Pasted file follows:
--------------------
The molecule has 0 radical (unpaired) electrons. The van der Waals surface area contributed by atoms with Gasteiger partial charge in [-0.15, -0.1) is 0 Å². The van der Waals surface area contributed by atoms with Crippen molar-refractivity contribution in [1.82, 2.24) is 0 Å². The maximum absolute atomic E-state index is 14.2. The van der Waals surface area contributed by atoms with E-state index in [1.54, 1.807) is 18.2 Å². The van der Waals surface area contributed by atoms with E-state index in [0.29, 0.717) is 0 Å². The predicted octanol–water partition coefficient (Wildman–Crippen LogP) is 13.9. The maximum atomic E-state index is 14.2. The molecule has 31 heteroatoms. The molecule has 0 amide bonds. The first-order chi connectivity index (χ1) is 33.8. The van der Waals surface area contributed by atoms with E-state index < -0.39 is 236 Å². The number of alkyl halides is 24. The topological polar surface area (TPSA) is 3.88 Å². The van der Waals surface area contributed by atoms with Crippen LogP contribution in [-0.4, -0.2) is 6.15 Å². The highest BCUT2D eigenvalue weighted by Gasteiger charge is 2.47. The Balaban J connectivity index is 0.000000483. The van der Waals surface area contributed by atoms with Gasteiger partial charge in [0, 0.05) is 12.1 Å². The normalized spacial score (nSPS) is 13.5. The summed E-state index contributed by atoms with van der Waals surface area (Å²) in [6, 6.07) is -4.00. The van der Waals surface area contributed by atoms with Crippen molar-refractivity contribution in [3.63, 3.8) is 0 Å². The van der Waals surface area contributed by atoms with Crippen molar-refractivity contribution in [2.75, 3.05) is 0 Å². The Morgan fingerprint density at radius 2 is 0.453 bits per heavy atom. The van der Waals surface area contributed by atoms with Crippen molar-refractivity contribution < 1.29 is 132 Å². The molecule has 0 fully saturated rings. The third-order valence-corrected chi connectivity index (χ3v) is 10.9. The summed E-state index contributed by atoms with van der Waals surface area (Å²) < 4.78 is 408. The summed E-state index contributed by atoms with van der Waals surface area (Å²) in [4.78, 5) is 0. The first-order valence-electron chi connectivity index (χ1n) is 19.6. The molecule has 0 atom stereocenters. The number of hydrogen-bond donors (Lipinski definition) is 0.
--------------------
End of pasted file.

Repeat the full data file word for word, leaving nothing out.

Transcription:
The molecule has 0 radical (unpaired) electrons. The van der Waals surface area contributed by atoms with Gasteiger partial charge in [-0.15, -0.1) is 0 Å². The van der Waals surface area contributed by atoms with Crippen molar-refractivity contribution in [1.82, 2.24) is 0 Å². The maximum absolute atomic E-state index is 14.2. The van der Waals surface area contributed by atoms with E-state index in [1.54, 1.807) is 18.2 Å². The van der Waals surface area contributed by atoms with E-state index in [0.29, 0.717) is 0 Å². The predicted octanol–water partition coefficient (Wildman–Crippen LogP) is 13.9. The maximum atomic E-state index is 14.2. The molecule has 31 heteroatoms. The molecule has 0 amide bonds. The first-order chi connectivity index (χ1) is 33.8. The van der Waals surface area contributed by atoms with E-state index < -0.39 is 236 Å². The number of alkyl halides is 24. The topological polar surface area (TPSA) is 3.88 Å². The van der Waals surface area contributed by atoms with Crippen LogP contribution in [-0.4, -0.2) is 6.15 Å². The highest BCUT2D eigenvalue weighted by Gasteiger charge is 2.47. The Balaban J connectivity index is 0.000000483. The van der Waals surface area contributed by atoms with Gasteiger partial charge in [0, 0.05) is 12.1 Å². The normalized spacial score (nSPS) is 13.5. The summed E-state index contributed by atoms with van der Waals surface area (Å²) in [6, 6.07) is -4.00. The van der Waals surface area contributed by atoms with Crippen molar-refractivity contribution in [3.63, 3.8) is 0 Å². The van der Waals surface area contributed by atoms with Crippen molar-refractivity contribution in [2.75, 3.05) is 0 Å². The Morgan fingerprint density at radius 2 is 0.453 bits per heavy atom. The van der Waals surface area contributed by atoms with Crippen molar-refractivity contribution < 1.29 is 132 Å². The molecule has 0 fully saturated rings. The third-order valence-corrected chi connectivity index (χ3v) is 10.9. The summed E-state index contributed by atoms with van der Waals surface area (Å²) < 4.78 is 408. The summed E-state index contributed by atoms with van der Waals surface area (Å²) in [4.78, 5) is 0. The first-order valence-electron chi connectivity index (χ1n) is 19.6. The molecule has 0 atom stereocenters. The number of hydrogen-bond donors (Lipinski definition) is 0.